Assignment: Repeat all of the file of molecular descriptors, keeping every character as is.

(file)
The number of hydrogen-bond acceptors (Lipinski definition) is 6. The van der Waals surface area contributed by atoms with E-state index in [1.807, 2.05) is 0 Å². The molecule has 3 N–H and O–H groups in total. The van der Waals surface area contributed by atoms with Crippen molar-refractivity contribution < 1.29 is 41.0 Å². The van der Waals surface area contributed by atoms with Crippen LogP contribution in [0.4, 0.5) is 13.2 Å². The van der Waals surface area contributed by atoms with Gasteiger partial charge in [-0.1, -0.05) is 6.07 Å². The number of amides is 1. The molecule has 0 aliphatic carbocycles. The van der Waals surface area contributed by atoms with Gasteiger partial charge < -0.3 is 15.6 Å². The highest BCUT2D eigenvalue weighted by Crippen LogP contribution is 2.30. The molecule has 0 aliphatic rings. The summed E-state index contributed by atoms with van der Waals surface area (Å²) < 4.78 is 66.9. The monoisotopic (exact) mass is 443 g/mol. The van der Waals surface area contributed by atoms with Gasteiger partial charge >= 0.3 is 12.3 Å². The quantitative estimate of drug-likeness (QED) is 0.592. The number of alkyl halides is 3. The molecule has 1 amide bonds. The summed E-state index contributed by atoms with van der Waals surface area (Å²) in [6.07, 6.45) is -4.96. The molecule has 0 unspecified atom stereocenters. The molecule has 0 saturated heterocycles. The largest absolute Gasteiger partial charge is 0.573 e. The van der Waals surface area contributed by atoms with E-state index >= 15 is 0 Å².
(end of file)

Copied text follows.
The number of hydrogen-bond acceptors (Lipinski definition) is 6. The van der Waals surface area contributed by atoms with E-state index in [1.807, 2.05) is 0 Å². The molecule has 3 N–H and O–H groups in total. The van der Waals surface area contributed by atoms with Crippen molar-refractivity contribution < 1.29 is 41.0 Å². The van der Waals surface area contributed by atoms with Crippen LogP contribution in [0.4, 0.5) is 13.2 Å². The van der Waals surface area contributed by atoms with Gasteiger partial charge in [-0.1, -0.05) is 6.07 Å². The number of amides is 1. The molecule has 0 aliphatic carbocycles. The van der Waals surface area contributed by atoms with Gasteiger partial charge < -0.3 is 15.6 Å². The highest BCUT2D eigenvalue weighted by Crippen LogP contribution is 2.30. The molecule has 0 aliphatic rings. The summed E-state index contributed by atoms with van der Waals surface area (Å²) < 4.78 is 66.9. The monoisotopic (exact) mass is 443 g/mol. The van der Waals surface area contributed by atoms with Gasteiger partial charge >= 0.3 is 12.3 Å². The quantitative estimate of drug-likeness (QED) is 0.592. The number of alkyl halides is 3. The molecule has 1 amide bonds. The summed E-state index contributed by atoms with van der Waals surface area (Å²) in [6.07, 6.45) is -4.96. The molecule has 0 unspecified atom stereocenters. The molecule has 0 saturated heterocycles. The largest absolute Gasteiger partial charge is 0.573 e. The van der Waals surface area contributed by atoms with E-state index >= 15 is 0 Å².